Response by Government to PQ on Heathrow road traffic indicates a 29% increase with a 3rd runway

In a Parliamentary Question by Andy Slaughter (MP for Hammersmith), he asked the Secretary of State for Transport, “what assessment he has made of the number of (a) light goods vehicles, (b) heavy goods vehicles and (c) private cars that access Heathrow airport on a daily basis.” The reply by Jesse Norman, Minister of State at the DfT, said the figures for goods vehicles come from the Airports Commission [now fairly out of date] and the other figures for highway and public transport trips are from an October 2017 DfT document. Heathrow has often said there would be no more vehicles on the roads with a 3rd runway than currently. But the DfT figures indicate the trips by passengers and employees, by cars and taxis,  would be around 60 million in 2030 with no new runway, and about 77 million in 2030 with a 3rd runway. The numbers would be about 66 million by 2050, with no new runway; and about 85 million with a 3rd runway.  ie. a massive rise of around 29% above the number with no new runway, both in 2030 and in 2050. Mr Norman said, to try to overcome this difficulty,  “it will be for an applicant for development consent for the Heathrow Northwest runway scheme to submit a surface access strategy to the Planning Inspectorate alongside their application.”  He did not answer the question, about the current numbers.
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https://www.theyworkforyou.com/wrans/?id=2018-11-09.189624.h&s=Runway#g189624.r0

Andrew Slaughter Labour, Hammersmith

To ask the Secretary of State for Transport, what assessment he has made of the number of (a) light goods vehicles, (b) heavy goods vehicles and (c) private cars that access Heathrow airport on a daily basis.

Photo of Jesse NormanJesse Norman Minister of State (Department for Transport)

For goods vehicles, the Department draws upon the Airports Commission’s assessment of road freight numbers as published in their Appraisal Framework Module 4 – Surface Access Freight Impacts Study.

In October 2017, the Department published within its Updated Appraisal Report: Airport Capacity in the South East, details of the estimated surface access trips for both highway and public transport trips for each of the airport expansion options as inputs to its non-flight carbon assessment.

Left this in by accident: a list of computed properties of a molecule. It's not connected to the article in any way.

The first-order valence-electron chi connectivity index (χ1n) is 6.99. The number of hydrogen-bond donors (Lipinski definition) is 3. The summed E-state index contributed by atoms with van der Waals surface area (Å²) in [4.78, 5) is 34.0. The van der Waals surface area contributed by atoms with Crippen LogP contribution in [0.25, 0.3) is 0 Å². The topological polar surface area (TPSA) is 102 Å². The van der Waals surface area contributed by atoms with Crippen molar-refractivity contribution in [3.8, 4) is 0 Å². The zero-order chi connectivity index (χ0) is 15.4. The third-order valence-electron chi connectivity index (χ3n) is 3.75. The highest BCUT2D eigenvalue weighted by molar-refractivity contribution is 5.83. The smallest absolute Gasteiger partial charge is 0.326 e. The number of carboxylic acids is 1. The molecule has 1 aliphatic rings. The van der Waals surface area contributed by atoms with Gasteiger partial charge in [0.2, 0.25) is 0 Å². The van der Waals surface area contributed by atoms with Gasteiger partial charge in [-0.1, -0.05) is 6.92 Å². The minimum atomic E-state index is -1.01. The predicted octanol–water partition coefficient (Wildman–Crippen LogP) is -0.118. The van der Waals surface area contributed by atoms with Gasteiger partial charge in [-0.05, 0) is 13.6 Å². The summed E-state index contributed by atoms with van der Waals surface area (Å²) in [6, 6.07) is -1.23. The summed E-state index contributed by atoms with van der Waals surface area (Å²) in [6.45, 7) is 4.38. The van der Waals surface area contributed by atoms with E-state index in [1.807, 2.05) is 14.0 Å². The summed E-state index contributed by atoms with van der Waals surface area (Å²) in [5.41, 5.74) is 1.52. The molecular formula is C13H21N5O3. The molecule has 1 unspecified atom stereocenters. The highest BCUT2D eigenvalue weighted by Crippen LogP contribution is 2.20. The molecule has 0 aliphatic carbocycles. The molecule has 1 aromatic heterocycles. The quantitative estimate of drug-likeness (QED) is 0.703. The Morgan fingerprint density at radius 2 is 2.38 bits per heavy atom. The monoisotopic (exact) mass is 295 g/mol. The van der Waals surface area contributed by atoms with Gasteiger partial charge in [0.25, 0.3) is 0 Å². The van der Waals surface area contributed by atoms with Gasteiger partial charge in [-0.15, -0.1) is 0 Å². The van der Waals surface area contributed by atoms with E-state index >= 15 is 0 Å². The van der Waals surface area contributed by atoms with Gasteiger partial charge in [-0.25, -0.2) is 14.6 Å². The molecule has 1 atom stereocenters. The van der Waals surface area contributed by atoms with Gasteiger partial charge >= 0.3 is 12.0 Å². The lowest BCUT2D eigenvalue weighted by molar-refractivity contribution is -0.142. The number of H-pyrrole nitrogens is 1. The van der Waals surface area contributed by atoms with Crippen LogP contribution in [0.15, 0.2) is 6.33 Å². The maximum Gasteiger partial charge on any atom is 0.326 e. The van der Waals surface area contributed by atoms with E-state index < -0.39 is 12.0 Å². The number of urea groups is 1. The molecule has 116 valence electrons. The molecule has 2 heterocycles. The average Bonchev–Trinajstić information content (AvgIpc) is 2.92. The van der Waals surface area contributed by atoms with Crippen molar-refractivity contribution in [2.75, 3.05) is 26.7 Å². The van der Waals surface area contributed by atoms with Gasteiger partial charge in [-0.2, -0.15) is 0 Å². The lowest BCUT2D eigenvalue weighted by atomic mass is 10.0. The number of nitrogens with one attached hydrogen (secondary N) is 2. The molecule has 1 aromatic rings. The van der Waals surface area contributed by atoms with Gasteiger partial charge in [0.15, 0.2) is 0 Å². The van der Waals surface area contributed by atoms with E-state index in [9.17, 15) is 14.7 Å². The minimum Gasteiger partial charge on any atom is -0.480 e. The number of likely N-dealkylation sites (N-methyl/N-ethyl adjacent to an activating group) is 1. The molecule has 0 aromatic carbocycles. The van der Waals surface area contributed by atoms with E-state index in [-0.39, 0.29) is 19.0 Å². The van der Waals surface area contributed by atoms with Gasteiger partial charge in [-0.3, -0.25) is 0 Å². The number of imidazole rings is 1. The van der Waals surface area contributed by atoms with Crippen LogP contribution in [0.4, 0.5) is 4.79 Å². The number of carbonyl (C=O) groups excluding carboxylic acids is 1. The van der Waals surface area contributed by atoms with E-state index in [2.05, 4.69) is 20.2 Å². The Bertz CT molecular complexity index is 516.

Details of the estimates for annual highway trips for the Heathrow Airportoptions are set out in the following table:

Annual highway trips (car and taxi) by passengers and employees at Heathrow, DfT17 central forecasts (millions)

Highway vehicle trips
2026 2030 2040 2050
No Expansion 57.5 59.4 62.7 66.3
LHR Extended Northern Runway 67.7 75.2 78.2 82.1
LHR Northwest Runway 67.7 77.7 80.7 85.5

Source: Department for TransportTable A.2 Updated Appraisal Report: Airport Capacity in the South East (October 2017)

As specified in the Airports National Policy Statement, it will be for an applicant for development consent for the Heathrow Northwest runway scheme to submit a surface access strategy to the Planning Inspectorate alongside their application.

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{Note:  this reply does not answer the question, which was about the current numbers. We do not know if the government has proper figures for these.

If there is no proper current figure for the numbers, it would not be possible to hold Heathrow to a target of not increasing this ….   AW comment]


See Heathrow’s claim there would be no more airport-related traffic on the roads with a 3rd runway than now

https://your.heathrow.com/takingbritainfurther/wp-content/uploads/2014/09/Transport-Fact-Sheet_FINAL2.pdf


See earlier:

Even with 55% of Heathrow passengers using public transport there could be 15 million more passenger trips per year by car by 2040 than now

The government claims Heathrow can meet air quality standards in future, even with a new runway and 50% more passengers, because it will (among other changes) ensure that there are no more road vehicles than now – and by around 2031 about 55% of passengers would use public transport.  So is that likely? Looking at passengers only, not freight, and the work done by Jacobs for the Airports Commission, it seems that (2012 data) there were about 70 million passengers, about 20 million of whom were transfers (ie. they did not leave the airport). That meant slightly below 50 million passengers travelled to and from the airport, using surface transport. In 2012 about 59% of these travelled by car (ie. about 29.5 million), 41% came by public transport (28% by rail and 13% by bus or coach).  But by 2030 with a new runway, there might be around 110 million passengers, and around 33% would be international transfers. That leaves around 74 million passengers, and if 55% of them use public transport, that means about 34 million using cars. By 2040, the number using cars might be about 45 million (ie. about 15 million more per year than now).  And about 9 million using bus/coach – which is of course also on the roads. There would have to be dramatic increases in electric vehicles and improved engine technology to ensure no higher emissions in the Heathrow area.  And that is not counting freight vehicles. Or staff.  Or other increased vehicle traffic associated with the 3rd runway.    

http://www.airportwatch.org.uk/2016/11/even-with-55-of-heathrow-passengers-using-public-transport-there-could-be-15-million-more-passenger-trips-per-year-by-car-by-2040-than-now/

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